After that, I took a few moments to quietly go around the house and say goodbye. It was good, and sad, and I surprised myself by calling up memories of times I haven’t though of in ages, and room arrangements that haven’t existed for almost twenty years. I spent my formative years there, I guess, moving when I was 12 and living there off and on until I was like, 26. Even after getting my own place I was there every day for years while the Jelcan offices were in my old room. So I felt like it was important to take a moment and sit with that, and not try to force any particular reaction but to feel whatever came up. I thought about taking pictures, but a lot of it has been cleaned out, and I already have pictures from the old times. I want those, not the empty ones.

I also said a little prayer of thanks for the times I got to have there, and to ask that the next people get to have good times there, too. Okay, I did take one picture of questionable goodness:

The entrance, with ridiculously tall Dieffenbachia plant that we have always had around in one form or another. Not that one specifically, but you know, that kind.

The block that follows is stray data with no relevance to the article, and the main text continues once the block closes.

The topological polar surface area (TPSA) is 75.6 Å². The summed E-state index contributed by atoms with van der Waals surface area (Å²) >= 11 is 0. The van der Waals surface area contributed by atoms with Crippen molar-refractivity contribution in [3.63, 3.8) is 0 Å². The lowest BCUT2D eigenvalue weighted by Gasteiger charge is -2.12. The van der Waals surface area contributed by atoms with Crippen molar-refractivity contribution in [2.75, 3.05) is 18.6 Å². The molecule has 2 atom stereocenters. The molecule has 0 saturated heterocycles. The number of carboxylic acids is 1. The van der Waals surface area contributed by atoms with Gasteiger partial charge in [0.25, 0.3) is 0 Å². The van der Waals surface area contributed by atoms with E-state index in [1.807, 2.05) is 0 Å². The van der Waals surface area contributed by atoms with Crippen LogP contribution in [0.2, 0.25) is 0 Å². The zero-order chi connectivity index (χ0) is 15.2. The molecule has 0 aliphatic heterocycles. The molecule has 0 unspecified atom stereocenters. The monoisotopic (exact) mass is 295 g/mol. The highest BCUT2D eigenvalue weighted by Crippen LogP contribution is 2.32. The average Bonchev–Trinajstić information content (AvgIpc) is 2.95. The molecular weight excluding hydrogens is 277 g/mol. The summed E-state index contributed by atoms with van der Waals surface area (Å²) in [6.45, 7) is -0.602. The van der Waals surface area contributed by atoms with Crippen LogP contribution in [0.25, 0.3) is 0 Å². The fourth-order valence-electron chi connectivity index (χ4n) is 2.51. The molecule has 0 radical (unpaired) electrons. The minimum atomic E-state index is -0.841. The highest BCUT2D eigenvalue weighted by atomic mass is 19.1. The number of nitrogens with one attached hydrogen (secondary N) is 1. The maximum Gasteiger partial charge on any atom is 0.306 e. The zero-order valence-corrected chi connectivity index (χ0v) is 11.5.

Probably a few years from now I will creep past it and something will be visibly different, which will rankle me for no good reason. Or it will look the same but feel different anyway.

Thing I Saw: An ancient, empty bottle of “Orbitz” sitting in the same bottle collection that the unopened ale bottle was hiding. It was the first and last bottle of that stuff that I ever had. Hashtag only nineties kids will remember

Thing I Learned: Two things, just now! First, I knew that the tall plant from my youth was called a “Dieffenbachia” but always assumed it was a Low German pronunciation/corruption of “Dieffenbaker”, which, maybe you had to grow up around the Low German dialect to judge how plausible that theory was. But no, it turns out that is its real name. Also, they’re poisonous, which I was dimly aware of, but the specific harm they cause makes them also known as “dumbcane” because they can remove your ability to speak. Fun!

I’m Grateful For: The places I’ve called “home”.

Play this while walking around your old house. I didn’t, but it seems fitting

What Do You Do?

Who says blogging can’t change things! Nobody? Probably nobody.

A few weeks ago I wrote about wanting to play a tabletop RPG with a group, and because of that post one fell into my lap. Our first session is tomorrow, and we’ll be playing Dungeon World with me as Game Master, which at first I didn’t think I wanted to do? But this opportunity is too good to ignore. The group is actually the fellows from the Whatevertown podcast, a super fun show I’ve guested on nearly three times. They came across my post and got in touch, because it turns out, they were looking for an opportunity to play and weren’t sure where to start.